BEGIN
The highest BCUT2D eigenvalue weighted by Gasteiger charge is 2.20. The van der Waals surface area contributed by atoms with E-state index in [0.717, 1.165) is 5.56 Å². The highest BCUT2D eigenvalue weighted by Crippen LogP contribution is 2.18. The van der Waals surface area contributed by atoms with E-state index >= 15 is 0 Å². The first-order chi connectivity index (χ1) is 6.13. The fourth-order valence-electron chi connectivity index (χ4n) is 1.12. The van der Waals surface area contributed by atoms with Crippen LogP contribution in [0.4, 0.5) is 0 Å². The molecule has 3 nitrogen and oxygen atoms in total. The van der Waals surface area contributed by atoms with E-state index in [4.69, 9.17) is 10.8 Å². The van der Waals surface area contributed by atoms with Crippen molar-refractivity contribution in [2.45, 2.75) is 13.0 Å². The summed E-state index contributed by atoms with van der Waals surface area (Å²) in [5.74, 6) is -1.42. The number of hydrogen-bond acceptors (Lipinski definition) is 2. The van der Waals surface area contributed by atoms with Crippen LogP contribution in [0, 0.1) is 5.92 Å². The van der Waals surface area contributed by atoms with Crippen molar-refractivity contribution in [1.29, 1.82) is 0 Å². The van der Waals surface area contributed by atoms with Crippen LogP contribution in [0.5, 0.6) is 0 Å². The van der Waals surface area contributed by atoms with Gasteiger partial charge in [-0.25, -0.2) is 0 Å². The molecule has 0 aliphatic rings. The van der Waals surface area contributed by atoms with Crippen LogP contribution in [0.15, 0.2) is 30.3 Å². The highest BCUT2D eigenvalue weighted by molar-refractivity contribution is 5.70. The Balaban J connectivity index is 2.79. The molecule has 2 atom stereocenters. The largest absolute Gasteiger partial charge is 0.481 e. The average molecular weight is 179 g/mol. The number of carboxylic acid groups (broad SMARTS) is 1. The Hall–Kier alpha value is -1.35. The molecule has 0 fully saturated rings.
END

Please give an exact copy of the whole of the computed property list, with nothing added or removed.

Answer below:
The highest BCUT2D eigenvalue weighted by Gasteiger charge is 2.20. The van der Waals surface area contributed by atoms with E-state index in [0.717, 1.165) is 5.56 Å². The highest BCUT2D eigenvalue weighted by Crippen LogP contribution is 2.18. The van der Waals surface area contributed by atoms with E-state index >= 15 is 0 Å². The first-order chi connectivity index (χ1) is 6.13. The fourth-order valence-electron chi connectivity index (χ4n) is 1.12. The van der Waals surface area contributed by atoms with Crippen LogP contribution in [0.4, 0.5) is 0 Å². The molecule has 3 nitrogen and oxygen atoms in total. The van der Waals surface area contributed by atoms with E-state index in [4.69, 9.17) is 10.8 Å². The van der Waals surface area contributed by atoms with Crippen molar-refractivity contribution in [2.45, 2.75) is 13.0 Å². The summed E-state index contributed by atoms with van der Waals surface area (Å²) in [5.74, 6) is -1.42. The number of hydrogen-bond acceptors (Lipinski definition) is 2. The van der Waals surface area contributed by atoms with Crippen LogP contribution in [0, 0.1) is 5.92 Å². The van der Waals surface area contributed by atoms with Crippen molar-refractivity contribution in [1.29, 1.82) is 0 Å². The van der Waals surface area contributed by atoms with Crippen LogP contribution in [0.5, 0.6) is 0 Å². The van der Waals surface area contributed by atoms with Gasteiger partial charge in [-0.25, -0.2) is 0 Å². The molecule has 0 aliphatic rings. The van der Waals surface area contributed by atoms with Crippen LogP contribution in [0.15, 0.2) is 30.3 Å². The highest BCUT2D eigenvalue weighted by molar-refractivity contribution is 5.70. The Balaban J connectivity index is 2.79. The molecule has 2 atom stereocenters. The largest absolute Gasteiger partial charge is 0.481 e. The average molecular weight is 179 g/mol. The number of carboxylic acid groups (broad SMARTS) is 1. The Hall–Kier alpha value is -1.35. The molecule has 0 fully saturated rings.